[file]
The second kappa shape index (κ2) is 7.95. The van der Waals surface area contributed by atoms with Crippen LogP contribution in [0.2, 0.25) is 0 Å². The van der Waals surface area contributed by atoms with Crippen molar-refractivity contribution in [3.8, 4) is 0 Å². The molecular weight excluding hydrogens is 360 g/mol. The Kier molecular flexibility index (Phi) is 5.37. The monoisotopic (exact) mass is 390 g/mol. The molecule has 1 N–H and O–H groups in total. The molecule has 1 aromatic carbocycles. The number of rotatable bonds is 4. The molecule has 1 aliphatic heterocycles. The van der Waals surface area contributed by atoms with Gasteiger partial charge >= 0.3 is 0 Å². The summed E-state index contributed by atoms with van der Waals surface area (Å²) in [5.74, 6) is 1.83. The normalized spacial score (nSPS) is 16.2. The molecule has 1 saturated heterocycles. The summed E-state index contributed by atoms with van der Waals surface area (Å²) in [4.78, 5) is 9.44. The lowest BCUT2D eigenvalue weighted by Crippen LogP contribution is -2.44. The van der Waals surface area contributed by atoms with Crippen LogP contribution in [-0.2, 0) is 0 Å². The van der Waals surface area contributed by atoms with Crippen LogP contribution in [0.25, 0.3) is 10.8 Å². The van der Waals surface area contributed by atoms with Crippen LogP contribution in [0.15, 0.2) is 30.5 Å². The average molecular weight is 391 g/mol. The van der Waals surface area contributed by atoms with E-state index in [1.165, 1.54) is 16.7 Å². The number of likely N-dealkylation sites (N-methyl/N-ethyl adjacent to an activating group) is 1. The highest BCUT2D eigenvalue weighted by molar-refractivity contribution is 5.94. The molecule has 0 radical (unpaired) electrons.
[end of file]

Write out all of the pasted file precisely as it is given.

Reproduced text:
The second kappa shape index (κ2) is 7.95. The van der Waals surface area contributed by atoms with Crippen LogP contribution in [0.2, 0.25) is 0 Å². The van der Waals surface area contributed by atoms with Crippen molar-refractivity contribution in [3.8, 4) is 0 Å². The molecular weight excluding hydrogens is 360 g/mol. The Kier molecular flexibility index (Phi) is 5.37. The monoisotopic (exact) mass is 390 g/mol. The molecule has 1 N–H and O–H groups in total. The molecule has 1 aromatic carbocycles. The number of rotatable bonds is 4. The molecule has 1 aliphatic heterocycles. The van der Waals surface area contributed by atoms with Gasteiger partial charge >= 0.3 is 0 Å². The summed E-state index contributed by atoms with van der Waals surface area (Å²) in [5.74, 6) is 1.83. The normalized spacial score (nSPS) is 16.2. The molecule has 1 saturated heterocycles. The summed E-state index contributed by atoms with van der Waals surface area (Å²) in [4.78, 5) is 9.44. The lowest BCUT2D eigenvalue weighted by Crippen LogP contribution is -2.44. The van der Waals surface area contributed by atoms with Crippen LogP contribution in [-0.2, 0) is 0 Å². The van der Waals surface area contributed by atoms with Crippen LogP contribution in [0.25, 0.3) is 10.8 Å². The van der Waals surface area contributed by atoms with Crippen LogP contribution in [0.15, 0.2) is 30.5 Å². The average molecular weight is 391 g/mol. The van der Waals surface area contributed by atoms with E-state index in [1.165, 1.54) is 16.7 Å². The number of likely N-dealkylation sites (N-methyl/N-ethyl adjacent to an activating group) is 1. The highest BCUT2D eigenvalue weighted by molar-refractivity contribution is 5.94. The molecule has 0 radical (unpaired) electrons.